Stingrays recorded making sounds for the first time—but why is a mystery

New videos taken in Australia and Indonesia reveal at least two stingray species make clicking noises—but it's unknown how they do it.

By Jason Bittel
Published 1 Aug 2022, 15:39 BST
John_Gaskell_CT_Heron_2
A cowtail stingray glides through Heron Island, Australia, part of the Great Barrier Reef.
Photograph by Johnny Gaskell

Whales sing, shrimp snap, and toadfish hum. But the stingray? Until recently, scientists believed the flat fish to be quiet as a pancake.

Now, a study has broken that silence. Videos reveal that two species of stingray—the mangrove whipray (Urogymnus granulatus) and cowtail stingray (Pastinachus ater), both native to the Indo-West Pacific—produce striking, unmistakable clicks.

In fact, in one of the videos, the stingray’s click was so boisterous, it caused the photographer to drop his camera, says Lachlan Fetterplace, a marine ecologist at the Swedish University of Agricultural Sciences who led the study, published recently in the journal Ecology.

While nearly a thousand species of bony fish make some sort of noise, sharks, rays, and skates had, until now, been thought of as silent outliers. And that’s surprising, because scientists and divers are in the water with these animals all the time.

“That’s kind of the strange thing,” Fetterplace says. “I dive a lot with some other species of rays, and now I’m second guessing myself. Could I have missed this?”

“This just shows we don’t know everything,” he adds. “We’re in the year 2022, and you can discover something no one has ever seen just by going out and doing observations in natural history.”

How does a stingray make a sound?

Before the new study, the only verified evidence of rays making sounds came from a study of captive cownose rays. Published in 1970, this research recorded short, sharp clicks coming from the fish, but only after scientists forcefully prodded them. It wasn’t until 2017 and 2018 that several of the new study’s co-authors happened to record high-quality video while diving in Indonesia and Australia that captured the noises. 

Even though the video evidence these rays make noises seems to be a slam dunk, the researchers are not certain how the animals produce the sounds.

“They don’t have vocal cords, and there’s no clear mechanism for how they do it,” Fetterplace says.

In the videos, the rays’ spiracles—two holes on their heads used to move water across their gills—appear to contract as the clicking sound is heard. This suggests the fish might be creating friction between the spiracles and the surrounding tissue, not unlike when we snap our fingers. It’s also possible the rays are forming sounds by creating a vacuum, like when we click our tongues, Fetterplace explains.

Whatever is going on, it is likely to be revealed soon, as other scientists are already planning studies to look at ray anatomy more closely.

What are stingrays trying to say?

For their research, Fetterplace and his colleagues compared the bandwidth and frequencies of the sounds to the known range of stingray hearing. They confirmed stingrays can indeed hear these sounds, which could mean they’re a form of communication.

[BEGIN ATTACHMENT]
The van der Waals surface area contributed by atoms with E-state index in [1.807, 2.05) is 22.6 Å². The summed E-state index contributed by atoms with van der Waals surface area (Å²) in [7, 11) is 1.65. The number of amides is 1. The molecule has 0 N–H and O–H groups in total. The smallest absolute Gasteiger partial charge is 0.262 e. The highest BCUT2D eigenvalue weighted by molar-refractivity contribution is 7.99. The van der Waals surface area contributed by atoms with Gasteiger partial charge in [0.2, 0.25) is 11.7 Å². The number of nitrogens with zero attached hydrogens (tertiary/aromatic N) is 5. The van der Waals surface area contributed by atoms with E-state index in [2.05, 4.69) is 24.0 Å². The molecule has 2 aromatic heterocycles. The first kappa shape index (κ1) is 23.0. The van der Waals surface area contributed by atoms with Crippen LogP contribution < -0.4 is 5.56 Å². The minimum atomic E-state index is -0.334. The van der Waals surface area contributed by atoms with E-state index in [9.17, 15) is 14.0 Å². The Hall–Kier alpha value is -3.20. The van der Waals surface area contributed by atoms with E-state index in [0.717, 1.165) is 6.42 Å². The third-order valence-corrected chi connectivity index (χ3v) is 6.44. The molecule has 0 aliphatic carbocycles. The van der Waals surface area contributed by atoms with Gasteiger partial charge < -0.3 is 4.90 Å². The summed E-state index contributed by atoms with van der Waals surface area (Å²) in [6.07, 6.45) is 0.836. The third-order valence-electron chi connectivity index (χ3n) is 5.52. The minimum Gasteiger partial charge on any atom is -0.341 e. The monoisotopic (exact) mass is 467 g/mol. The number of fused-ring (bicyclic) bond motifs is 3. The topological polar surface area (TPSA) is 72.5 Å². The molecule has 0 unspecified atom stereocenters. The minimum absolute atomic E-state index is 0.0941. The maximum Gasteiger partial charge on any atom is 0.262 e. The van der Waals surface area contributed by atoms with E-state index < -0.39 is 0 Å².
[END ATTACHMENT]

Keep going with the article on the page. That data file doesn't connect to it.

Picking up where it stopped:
Young mangrove whiprays rest under mangrove trees in Geoffrey's Bay, part of Australia's Great Barrier Reef Conservation Reserve. Scientists recorded the rays producing a clapping noise that may serve a homing or distress signal to others in their group.
Photograph by J. Javier Delgado Esteban

At the same time, the scientists’ work showed that reef sharks and sicklefin lemon sharks—predators of both ray species—can also hear the clicks. That suggests stingrays may issue the sounds when they sense a predator approaching as a warning, perhaps to stay away from the rays' venomous barbs.

Similarly, the quick, loud sounds may simply be a diversion that surprises a predator and gives the stingray a chance to escape. (Like how the clicks worked on that underwater photographer.)

There is another possibility, though.

When photographer and co-author Javier Delgado Esteban witnessed a wild mangrove whipray making sounds in 2018 in Geoffrey Bay, Australia, he noted another interesting behaviour. After making the clicks, the juvenile was quickly joined by a number of other stingrays. (See the enormous stingray that set the record for world’s largest freshwater fish.)

“The others would come in and pile around it, and all have their tails with spikes sticking up,” says Fetterplace, suggesting the clicks could be a way to call in reinforcements.

'Really, really exciting'

Audrey Looby, a doctoral candidate and marine community ecologist at the University of Florida, recently published a scientific review of noise-making in fish. She sifted through more than 800 references dating back to 1874 and found very few references to elasmobranchs, the group that includes sharks, rays, and skates. 

“So seeing a study come out like this, where there’s video and a comprehensive description of behaviours associated with those sounds, it’s just really, really exciting,” Looby says.

As to how this ability has gone overlooked for so long, Looby says it could be explained by any of several factors. For instance, perhaps stingrays make sounds occasionally, or only certain species can do it, or the fish are more likely to produce noise at a specific time or season. 

“They can also be quite difficult to study because they are often highly mobile and elusive,” says Looby.

Because many species of stingray are threatened with extinction, Fetterplace offers a word of caution. While he and his co-authors hope their research will uncover more examples of sound-producing stingrays, “we don’t want the public to go out and get really close to a ray just to get this sort of noise.”

“That’s not good for the ray,” he says, “and it’s potentially dangerous.”

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